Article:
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Administrative Law - Judicial review and statutory appeal - Practice and procedure - Limitation periods

Thursday, September 08, 2016 @ 8:00 PM  


Appeal by the Province of New Brunswick (Province) from a decision on a preliminary issue in an application for judicial review. In his 2015 budget speech delivered on March 31, 2015, New Brunswick’s Minister of Finance announced the closure of courthouses in certain areas of the province. The announcement was repeated in a news release issued that same day. Neither the Minister’s statement nor the news release identified a specific date upon which the facilities would be closed. More than six months later, on October 7, 2015, virtually on the eve of the closures, the Charlotte County Barristers’ Society (Society) commenced an application to the Court of Queen’s Bench for judicial review of the Province’s decision. A judge of the Court of Queen’s Bench held that, for judicial review purposes, the decision crystalized on the date the public was made aware of the specific date the facilities would close (October 26, 2015) and it was only then that the limitation period began to run. The Province submitted that the judge erred in determining that a date nineteen days subsequent to the filing of the Society’s application for judicial review was the date of the decision for judicial review purposes.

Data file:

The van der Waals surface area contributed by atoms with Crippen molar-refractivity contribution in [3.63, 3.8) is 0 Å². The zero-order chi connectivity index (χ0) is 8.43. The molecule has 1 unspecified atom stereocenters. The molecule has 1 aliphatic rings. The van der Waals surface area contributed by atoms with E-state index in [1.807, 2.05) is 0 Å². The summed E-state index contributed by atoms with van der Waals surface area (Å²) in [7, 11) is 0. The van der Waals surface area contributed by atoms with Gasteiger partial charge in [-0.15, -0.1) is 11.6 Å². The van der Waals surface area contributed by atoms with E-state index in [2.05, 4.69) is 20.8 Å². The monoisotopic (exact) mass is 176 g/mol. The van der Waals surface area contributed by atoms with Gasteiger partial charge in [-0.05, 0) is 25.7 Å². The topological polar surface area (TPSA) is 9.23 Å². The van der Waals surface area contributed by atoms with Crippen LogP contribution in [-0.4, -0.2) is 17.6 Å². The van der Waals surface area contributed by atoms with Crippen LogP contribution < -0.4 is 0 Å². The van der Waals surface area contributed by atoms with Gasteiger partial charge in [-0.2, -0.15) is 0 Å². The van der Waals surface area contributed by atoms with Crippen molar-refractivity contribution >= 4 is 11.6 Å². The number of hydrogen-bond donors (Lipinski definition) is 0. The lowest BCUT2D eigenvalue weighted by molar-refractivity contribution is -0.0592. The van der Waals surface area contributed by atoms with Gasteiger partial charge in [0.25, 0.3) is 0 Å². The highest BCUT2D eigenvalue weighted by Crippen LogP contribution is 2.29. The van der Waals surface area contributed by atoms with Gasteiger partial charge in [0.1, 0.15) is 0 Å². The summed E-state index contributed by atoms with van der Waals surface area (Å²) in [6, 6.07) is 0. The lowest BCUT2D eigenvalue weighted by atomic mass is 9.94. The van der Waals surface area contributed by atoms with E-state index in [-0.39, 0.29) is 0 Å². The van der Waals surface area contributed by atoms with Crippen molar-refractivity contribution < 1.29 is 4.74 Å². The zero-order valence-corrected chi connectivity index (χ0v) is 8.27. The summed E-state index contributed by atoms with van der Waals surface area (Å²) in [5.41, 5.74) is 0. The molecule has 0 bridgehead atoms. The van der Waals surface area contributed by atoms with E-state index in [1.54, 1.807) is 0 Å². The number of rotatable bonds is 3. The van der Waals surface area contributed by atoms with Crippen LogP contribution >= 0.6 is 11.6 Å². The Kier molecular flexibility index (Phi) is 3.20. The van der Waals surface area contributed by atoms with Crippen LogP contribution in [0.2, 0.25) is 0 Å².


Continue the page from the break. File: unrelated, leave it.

HELD: Appeal allowed. The decision was set aside and the application for judicial review was dismissed. The Province’s decision to close the courthouses, as announced in the March budget speech and in the resulting news release, was unambiguous, unconditional and unequivocal. It could not be said that the date the facilities would close had any relevance in determining the date of the decision sought to be challenged on review. What the Society challenged was the Province’s decision to close the facility at all, regardless of the specific date of closure. What the Society was challenging was a decision that had already been made, not one that was to be made in the future. As such, it met the criteria to trigger the commencement of the three-month time limit within which an application for judicial review must be commenced under Rule 69 of the Rules of Court. As it was conceded by the Society that this case did not raise exceptional circumstances that would justify an extension of the time limit, it followed that the application for judicial review should have been dismissed as out of time.